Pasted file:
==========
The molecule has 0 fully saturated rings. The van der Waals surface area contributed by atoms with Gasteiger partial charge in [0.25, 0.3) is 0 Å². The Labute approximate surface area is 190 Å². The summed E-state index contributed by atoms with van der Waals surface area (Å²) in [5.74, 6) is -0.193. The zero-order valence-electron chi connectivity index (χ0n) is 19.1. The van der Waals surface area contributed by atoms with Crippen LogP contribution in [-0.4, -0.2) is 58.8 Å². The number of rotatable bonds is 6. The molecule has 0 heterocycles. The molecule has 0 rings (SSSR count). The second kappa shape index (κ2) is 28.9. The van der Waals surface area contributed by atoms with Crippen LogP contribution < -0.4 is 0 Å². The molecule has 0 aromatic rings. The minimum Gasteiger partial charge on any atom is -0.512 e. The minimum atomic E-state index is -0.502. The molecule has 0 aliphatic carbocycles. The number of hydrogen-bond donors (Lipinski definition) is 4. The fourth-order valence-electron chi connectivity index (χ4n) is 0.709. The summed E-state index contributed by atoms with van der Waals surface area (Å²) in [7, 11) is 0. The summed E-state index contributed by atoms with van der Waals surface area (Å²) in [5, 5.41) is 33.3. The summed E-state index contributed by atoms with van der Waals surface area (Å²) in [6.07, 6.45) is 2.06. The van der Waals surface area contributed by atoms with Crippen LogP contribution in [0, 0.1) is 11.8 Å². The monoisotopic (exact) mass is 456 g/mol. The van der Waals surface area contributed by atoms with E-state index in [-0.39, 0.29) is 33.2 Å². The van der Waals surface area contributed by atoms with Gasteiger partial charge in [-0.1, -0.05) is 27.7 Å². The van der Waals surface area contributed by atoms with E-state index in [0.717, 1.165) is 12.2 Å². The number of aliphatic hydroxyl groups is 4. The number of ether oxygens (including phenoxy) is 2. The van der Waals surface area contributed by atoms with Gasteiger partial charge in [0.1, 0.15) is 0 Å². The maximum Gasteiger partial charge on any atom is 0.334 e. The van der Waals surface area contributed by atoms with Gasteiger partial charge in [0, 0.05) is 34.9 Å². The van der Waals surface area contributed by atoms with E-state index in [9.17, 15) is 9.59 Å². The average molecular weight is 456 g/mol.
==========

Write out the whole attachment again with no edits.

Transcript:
The molecule has 0 fully saturated rings. The van der Waals surface area contributed by atoms with Gasteiger partial charge in [0.25, 0.3) is 0 Å². The Labute approximate surface area is 190 Å². The summed E-state index contributed by atoms with van der Waals surface area (Å²) in [5.74, 6) is -0.193. The zero-order valence-electron chi connectivity index (χ0n) is 19.1. The van der Waals surface area contributed by atoms with Crippen LogP contribution in [-0.4, -0.2) is 58.8 Å². The number of rotatable bonds is 6. The molecule has 0 heterocycles. The molecule has 0 rings (SSSR count). The second kappa shape index (κ2) is 28.9. The van der Waals surface area contributed by atoms with Crippen LogP contribution < -0.4 is 0 Å². The molecule has 0 aromatic rings. The minimum Gasteiger partial charge on any atom is -0.512 e. The minimum atomic E-state index is -0.502. The molecule has 0 aliphatic carbocycles. The number of hydrogen-bond donors (Lipinski definition) is 4. The fourth-order valence-electron chi connectivity index (χ4n) is 0.709. The summed E-state index contributed by atoms with van der Waals surface area (Å²) in [7, 11) is 0. The summed E-state index contributed by atoms with van der Waals surface area (Å²) in [5, 5.41) is 33.3. The summed E-state index contributed by atoms with van der Waals surface area (Å²) in [6.07, 6.45) is 2.06. The van der Waals surface area contributed by atoms with Crippen LogP contribution in [0, 0.1) is 11.8 Å². The monoisotopic (exact) mass is 456 g/mol. The van der Waals surface area contributed by atoms with E-state index in [-0.39, 0.29) is 33.2 Å². The van der Waals surface area contributed by atoms with Gasteiger partial charge in [-0.1, -0.05) is 27.7 Å². The van der Waals surface area contributed by atoms with E-state index in [0.717, 1.165) is 12.2 Å². The number of aliphatic hydroxyl groups is 4. The number of ether oxygens (including phenoxy) is 2. The van der Waals surface area contributed by atoms with Gasteiger partial charge in [0.1, 0.15) is 0 Å². The maximum Gasteiger partial charge on any atom is 0.334 e. The van der Waals surface area contributed by atoms with Gasteiger partial charge in [0, 0.05) is 34.9 Å². The van der Waals surface area contributed by atoms with E-state index in [9.17, 15) is 9.59 Å². The average molecular weight is 456 g/mol.